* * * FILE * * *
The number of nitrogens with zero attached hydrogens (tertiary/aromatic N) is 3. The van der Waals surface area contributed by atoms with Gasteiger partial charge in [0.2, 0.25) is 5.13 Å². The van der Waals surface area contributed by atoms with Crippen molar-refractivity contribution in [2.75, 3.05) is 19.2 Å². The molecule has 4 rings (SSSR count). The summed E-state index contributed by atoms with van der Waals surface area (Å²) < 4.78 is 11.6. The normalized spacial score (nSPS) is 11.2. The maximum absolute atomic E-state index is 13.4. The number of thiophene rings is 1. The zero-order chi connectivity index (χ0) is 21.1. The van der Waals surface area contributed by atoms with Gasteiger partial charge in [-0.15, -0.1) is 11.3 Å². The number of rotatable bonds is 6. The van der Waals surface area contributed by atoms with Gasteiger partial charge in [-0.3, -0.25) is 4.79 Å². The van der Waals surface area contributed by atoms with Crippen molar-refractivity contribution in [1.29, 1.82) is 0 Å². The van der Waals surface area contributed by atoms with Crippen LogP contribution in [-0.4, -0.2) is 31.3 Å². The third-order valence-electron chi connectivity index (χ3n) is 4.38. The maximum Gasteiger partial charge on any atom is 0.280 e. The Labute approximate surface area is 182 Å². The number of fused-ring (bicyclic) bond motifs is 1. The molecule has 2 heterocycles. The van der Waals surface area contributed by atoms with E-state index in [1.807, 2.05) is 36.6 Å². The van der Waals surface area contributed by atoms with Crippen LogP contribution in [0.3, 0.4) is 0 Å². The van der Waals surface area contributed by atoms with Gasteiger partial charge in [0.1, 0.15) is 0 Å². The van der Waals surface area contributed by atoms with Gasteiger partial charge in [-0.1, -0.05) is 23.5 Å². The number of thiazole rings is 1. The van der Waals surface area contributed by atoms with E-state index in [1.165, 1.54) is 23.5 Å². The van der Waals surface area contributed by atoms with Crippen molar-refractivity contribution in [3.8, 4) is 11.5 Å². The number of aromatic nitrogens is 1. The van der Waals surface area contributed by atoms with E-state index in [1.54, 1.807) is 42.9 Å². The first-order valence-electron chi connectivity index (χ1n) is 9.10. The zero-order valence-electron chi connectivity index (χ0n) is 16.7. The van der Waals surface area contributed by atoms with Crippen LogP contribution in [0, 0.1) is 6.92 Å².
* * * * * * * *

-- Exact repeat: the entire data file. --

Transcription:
The number of nitrogens with zero attached hydrogens (tertiary/aromatic N) is 3. The van der Waals surface area contributed by atoms with Gasteiger partial charge in [0.2, 0.25) is 5.13 Å². The van der Waals surface area contributed by atoms with Crippen molar-refractivity contribution in [2.75, 3.05) is 19.2 Å². The molecule has 4 rings (SSSR count). The summed E-state index contributed by atoms with van der Waals surface area (Å²) < 4.78 is 11.6. The normalized spacial score (nSPS) is 11.2. The maximum absolute atomic E-state index is 13.4. The number of thiophene rings is 1. The zero-order chi connectivity index (χ0) is 21.1. The van der Waals surface area contributed by atoms with Gasteiger partial charge in [-0.15, -0.1) is 11.3 Å². The number of rotatable bonds is 6. The van der Waals surface area contributed by atoms with Gasteiger partial charge in [-0.3, -0.25) is 4.79 Å². The van der Waals surface area contributed by atoms with Crippen molar-refractivity contribution in [1.29, 1.82) is 0 Å². The van der Waals surface area contributed by atoms with Crippen LogP contribution in [-0.4, -0.2) is 31.3 Å². The third-order valence-electron chi connectivity index (χ3n) is 4.38. The maximum Gasteiger partial charge on any atom is 0.280 e. The Labute approximate surface area is 182 Å². The number of fused-ring (bicyclic) bond motifs is 1. The molecule has 2 heterocycles. The van der Waals surface area contributed by atoms with E-state index in [1.807, 2.05) is 36.6 Å². The van der Waals surface area contributed by atoms with Crippen LogP contribution in [0.3, 0.4) is 0 Å². The van der Waals surface area contributed by atoms with Gasteiger partial charge in [0.1, 0.15) is 0 Å². The van der Waals surface area contributed by atoms with Gasteiger partial charge in [-0.1, -0.05) is 23.5 Å². The number of thiazole rings is 1. The van der Waals surface area contributed by atoms with E-state index in [1.165, 1.54) is 23.5 Å². The van der Waals surface area contributed by atoms with Crippen molar-refractivity contribution in [3.8, 4) is 11.5 Å². The number of aromatic nitrogens is 1. The van der Waals surface area contributed by atoms with E-state index in [1.54, 1.807) is 42.9 Å². The first-order valence-electron chi connectivity index (χ1n) is 9.10. The zero-order valence-electron chi connectivity index (χ0n) is 16.7. The van der Waals surface area contributed by atoms with Crippen LogP contribution in [0, 0.1) is 6.92 Å².